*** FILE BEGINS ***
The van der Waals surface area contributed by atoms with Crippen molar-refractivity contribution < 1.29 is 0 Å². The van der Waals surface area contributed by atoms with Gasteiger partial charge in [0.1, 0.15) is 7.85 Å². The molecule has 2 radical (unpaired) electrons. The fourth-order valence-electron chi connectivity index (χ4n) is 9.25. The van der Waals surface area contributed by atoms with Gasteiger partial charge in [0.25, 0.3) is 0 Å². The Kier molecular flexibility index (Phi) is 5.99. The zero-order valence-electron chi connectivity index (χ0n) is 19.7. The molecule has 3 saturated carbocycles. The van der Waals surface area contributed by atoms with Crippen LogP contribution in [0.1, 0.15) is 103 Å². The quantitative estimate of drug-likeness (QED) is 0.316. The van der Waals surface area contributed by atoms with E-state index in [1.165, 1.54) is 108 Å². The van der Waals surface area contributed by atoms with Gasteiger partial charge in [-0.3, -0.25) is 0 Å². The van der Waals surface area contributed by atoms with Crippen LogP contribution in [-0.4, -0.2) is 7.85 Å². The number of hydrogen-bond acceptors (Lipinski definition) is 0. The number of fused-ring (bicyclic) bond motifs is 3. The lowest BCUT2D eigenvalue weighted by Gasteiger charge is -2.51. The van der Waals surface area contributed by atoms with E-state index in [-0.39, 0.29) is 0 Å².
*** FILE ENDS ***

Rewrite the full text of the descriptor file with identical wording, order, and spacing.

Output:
The van der Waals surface area contributed by atoms with Crippen molar-refractivity contribution < 1.29 is 0 Å². The van der Waals surface area contributed by atoms with Gasteiger partial charge in [0.1, 0.15) is 7.85 Å². The molecule has 2 radical (unpaired) electrons. The fourth-order valence-electron chi connectivity index (χ4n) is 9.25. The van der Waals surface area contributed by atoms with Gasteiger partial charge in [0.25, 0.3) is 0 Å². The Kier molecular flexibility index (Phi) is 5.99. The zero-order valence-electron chi connectivity index (χ0n) is 19.7. The molecule has 3 saturated carbocycles. The van der Waals surface area contributed by atoms with Crippen LogP contribution in [0.1, 0.15) is 103 Å². The quantitative estimate of drug-likeness (QED) is 0.316. The van der Waals surface area contributed by atoms with E-state index in [1.165, 1.54) is 108 Å². The van der Waals surface area contributed by atoms with Gasteiger partial charge in [-0.3, -0.25) is 0 Å². The van der Waals surface area contributed by atoms with Crippen LogP contribution in [-0.4, -0.2) is 7.85 Å². The number of hydrogen-bond acceptors (Lipinski definition) is 0. The number of fused-ring (bicyclic) bond motifs is 3. The lowest BCUT2D eigenvalue weighted by Gasteiger charge is -2.51. The van der Waals surface area contributed by atoms with E-state index in [-0.39, 0.29) is 0 Å².